With no real standard-of-care for Sanfilippo syndrome patients, Brian Bigger, Ph.D., discusses the sense of urgency he and his colleagues feel while researching.
With no real standard-of-care, it's easy to feel a sense of urgency in the clinic when trying to develop therapies for mucopolysaccharidosis III (MPS III; Sanfilippo syndrome).
At the 14th Annual WORLDSymposium, Rare Disease Report sat down with Brian Bigger, Ph.D, Professor of Gene and Cell Therapy at the University of Manchester. There, he spoke about the unmet need for therapies in the lysosomal storage disease space, the sense of urgency felt by him and his colleagues, and the connection between his team and the patient population.
Bigger: For Sanfilippo Disease, the standard-of-care is essentially nothing; there is no standard of care. It’s essentially palliative relief of symptomology. So, trouble with sleep might be treated with melatonin or with various antipsychotic drugs in order to reduce the occurrence of hyperactivity and so on. Typically, it's drugs that are used for ADHD, but, they have limited success and they are not really designed for this disease. I think that, ultimately, they don’t really do a lot in terms of managing the disease for the parents. Then of course there are constant recurrity and T — infections, surgeries and so on. As kids get confined to a wheel chair it becomes a really significant problem, as well for breathing difficulties.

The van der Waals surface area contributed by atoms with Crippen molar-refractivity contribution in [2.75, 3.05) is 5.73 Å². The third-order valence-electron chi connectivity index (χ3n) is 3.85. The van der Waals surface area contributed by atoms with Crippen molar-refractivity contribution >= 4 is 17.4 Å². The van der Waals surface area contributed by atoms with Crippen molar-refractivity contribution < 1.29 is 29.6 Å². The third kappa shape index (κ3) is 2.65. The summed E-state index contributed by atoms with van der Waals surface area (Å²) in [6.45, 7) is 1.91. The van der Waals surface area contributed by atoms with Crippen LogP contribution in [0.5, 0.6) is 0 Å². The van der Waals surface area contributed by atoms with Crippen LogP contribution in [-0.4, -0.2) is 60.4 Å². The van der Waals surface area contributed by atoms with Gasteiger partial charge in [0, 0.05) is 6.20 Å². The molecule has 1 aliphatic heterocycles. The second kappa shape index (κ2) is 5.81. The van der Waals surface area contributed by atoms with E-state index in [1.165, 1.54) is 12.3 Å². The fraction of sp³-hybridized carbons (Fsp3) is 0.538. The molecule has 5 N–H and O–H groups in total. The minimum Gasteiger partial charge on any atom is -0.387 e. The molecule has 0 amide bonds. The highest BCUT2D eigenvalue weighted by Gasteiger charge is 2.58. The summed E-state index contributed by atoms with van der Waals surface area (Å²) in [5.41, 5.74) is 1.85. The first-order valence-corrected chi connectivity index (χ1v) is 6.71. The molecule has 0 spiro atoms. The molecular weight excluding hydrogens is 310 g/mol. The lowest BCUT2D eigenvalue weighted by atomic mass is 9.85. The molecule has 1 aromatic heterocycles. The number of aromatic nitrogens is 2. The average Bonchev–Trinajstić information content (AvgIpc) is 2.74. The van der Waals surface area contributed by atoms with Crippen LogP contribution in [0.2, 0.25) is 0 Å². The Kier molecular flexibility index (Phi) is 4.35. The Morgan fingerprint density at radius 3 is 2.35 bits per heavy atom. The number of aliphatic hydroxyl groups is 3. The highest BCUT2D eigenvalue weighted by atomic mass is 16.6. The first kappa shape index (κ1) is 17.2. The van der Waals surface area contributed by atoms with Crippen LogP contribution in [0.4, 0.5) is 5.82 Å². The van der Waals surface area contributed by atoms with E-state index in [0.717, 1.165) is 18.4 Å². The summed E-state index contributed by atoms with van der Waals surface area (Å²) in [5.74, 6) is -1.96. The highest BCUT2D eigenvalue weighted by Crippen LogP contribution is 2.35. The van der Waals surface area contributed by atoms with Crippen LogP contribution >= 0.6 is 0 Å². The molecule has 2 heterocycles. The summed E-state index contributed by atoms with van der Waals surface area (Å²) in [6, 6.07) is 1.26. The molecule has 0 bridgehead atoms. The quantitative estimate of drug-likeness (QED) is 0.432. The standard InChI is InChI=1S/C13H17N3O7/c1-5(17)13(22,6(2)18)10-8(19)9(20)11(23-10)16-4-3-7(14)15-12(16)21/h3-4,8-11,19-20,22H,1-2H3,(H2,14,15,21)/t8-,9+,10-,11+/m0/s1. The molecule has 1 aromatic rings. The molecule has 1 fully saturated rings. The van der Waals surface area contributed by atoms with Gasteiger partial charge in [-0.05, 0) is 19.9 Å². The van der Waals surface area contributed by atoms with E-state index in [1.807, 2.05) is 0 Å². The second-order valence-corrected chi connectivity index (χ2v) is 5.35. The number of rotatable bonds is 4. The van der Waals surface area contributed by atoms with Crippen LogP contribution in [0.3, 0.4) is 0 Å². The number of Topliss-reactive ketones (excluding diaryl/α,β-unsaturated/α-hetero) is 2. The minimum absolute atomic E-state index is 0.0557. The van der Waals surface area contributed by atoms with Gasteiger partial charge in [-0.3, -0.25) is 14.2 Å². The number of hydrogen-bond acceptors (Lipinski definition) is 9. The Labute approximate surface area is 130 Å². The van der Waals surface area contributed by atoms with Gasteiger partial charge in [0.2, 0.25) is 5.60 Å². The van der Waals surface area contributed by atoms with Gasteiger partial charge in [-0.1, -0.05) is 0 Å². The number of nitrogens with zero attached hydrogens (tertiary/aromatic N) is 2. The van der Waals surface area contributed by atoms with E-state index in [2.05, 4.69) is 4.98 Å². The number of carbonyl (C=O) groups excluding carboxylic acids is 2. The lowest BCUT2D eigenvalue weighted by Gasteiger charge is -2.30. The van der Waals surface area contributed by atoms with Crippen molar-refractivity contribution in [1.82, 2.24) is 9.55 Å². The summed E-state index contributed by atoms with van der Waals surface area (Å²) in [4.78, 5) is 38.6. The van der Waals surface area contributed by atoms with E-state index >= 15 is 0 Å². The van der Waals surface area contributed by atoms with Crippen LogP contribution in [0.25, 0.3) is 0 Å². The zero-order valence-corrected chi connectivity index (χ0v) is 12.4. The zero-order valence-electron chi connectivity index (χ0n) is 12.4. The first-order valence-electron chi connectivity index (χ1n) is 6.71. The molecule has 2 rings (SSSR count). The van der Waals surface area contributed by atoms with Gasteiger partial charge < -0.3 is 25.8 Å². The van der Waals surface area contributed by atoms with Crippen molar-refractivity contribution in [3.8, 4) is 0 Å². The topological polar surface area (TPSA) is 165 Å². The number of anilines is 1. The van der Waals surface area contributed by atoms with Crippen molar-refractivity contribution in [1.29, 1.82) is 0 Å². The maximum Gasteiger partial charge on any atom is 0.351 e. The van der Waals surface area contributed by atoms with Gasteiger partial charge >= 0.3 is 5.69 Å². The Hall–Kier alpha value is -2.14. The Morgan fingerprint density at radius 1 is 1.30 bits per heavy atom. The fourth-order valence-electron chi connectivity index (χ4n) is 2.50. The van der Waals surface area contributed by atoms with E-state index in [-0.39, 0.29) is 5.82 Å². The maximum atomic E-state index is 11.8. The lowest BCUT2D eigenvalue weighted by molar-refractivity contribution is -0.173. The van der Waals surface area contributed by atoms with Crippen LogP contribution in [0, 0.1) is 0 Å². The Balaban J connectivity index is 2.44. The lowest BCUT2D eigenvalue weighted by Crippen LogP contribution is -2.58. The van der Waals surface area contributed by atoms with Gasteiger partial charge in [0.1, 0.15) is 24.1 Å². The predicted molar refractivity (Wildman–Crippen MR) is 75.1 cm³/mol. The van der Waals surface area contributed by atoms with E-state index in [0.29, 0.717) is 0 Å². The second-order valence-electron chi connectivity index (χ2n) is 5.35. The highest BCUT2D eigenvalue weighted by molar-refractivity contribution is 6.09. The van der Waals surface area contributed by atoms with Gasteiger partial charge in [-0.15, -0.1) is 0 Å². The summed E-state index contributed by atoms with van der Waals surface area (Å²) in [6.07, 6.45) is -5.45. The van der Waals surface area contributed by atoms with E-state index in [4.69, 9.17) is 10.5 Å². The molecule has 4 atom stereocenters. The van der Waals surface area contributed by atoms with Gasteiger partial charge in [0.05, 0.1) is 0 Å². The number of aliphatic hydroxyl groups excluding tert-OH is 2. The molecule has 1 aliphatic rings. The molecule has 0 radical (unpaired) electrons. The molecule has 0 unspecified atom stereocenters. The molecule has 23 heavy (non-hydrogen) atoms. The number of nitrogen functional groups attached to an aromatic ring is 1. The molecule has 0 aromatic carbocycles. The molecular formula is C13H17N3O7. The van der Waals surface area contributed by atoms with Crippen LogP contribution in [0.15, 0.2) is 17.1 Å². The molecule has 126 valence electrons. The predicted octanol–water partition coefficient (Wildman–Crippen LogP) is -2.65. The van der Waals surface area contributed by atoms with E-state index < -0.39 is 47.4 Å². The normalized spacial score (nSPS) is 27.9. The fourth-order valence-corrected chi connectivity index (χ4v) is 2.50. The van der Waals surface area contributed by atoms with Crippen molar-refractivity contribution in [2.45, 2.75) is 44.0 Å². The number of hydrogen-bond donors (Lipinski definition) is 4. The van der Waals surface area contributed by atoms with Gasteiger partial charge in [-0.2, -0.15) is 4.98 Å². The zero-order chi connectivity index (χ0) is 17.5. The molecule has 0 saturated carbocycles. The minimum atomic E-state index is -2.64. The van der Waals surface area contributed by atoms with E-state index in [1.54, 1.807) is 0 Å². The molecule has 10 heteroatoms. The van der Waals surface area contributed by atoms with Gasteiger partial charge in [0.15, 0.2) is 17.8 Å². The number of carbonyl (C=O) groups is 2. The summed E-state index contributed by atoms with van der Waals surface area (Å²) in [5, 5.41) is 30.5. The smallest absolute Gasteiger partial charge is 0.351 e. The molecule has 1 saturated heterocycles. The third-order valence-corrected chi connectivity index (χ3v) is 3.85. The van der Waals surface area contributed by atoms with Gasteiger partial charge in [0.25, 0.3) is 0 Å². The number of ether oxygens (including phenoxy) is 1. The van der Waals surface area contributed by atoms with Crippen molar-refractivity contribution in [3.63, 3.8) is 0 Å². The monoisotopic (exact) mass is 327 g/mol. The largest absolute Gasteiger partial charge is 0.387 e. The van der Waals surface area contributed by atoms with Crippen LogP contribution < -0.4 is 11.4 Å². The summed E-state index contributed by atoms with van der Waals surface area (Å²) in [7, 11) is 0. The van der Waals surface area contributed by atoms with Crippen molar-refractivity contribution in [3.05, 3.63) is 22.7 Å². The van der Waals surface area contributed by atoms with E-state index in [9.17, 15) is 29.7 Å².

Essentially, we need treatment because we don’t have anything out there at the moment. I’ve been working in this field now for 12 years and I’ve seen patients come and go who have basically missed the boat for treatment. It doesn’t get any easier every time you see it. What I can say is we are working as hard as we can and as fast as we can to develop these treatments. One of the reasons we wanted to develop a range of treatments. So, we started off with the substrate injection therapy with Genistein. We continued with gene therapy approaches which are really quite long term to develop into clinical trial. And we also came up with these anti-inflammatory approaches. I think you need a holistic approach to a disease like this because you need to have a lot of different options available and ultimately combination therapies will be the way forward for these treatments.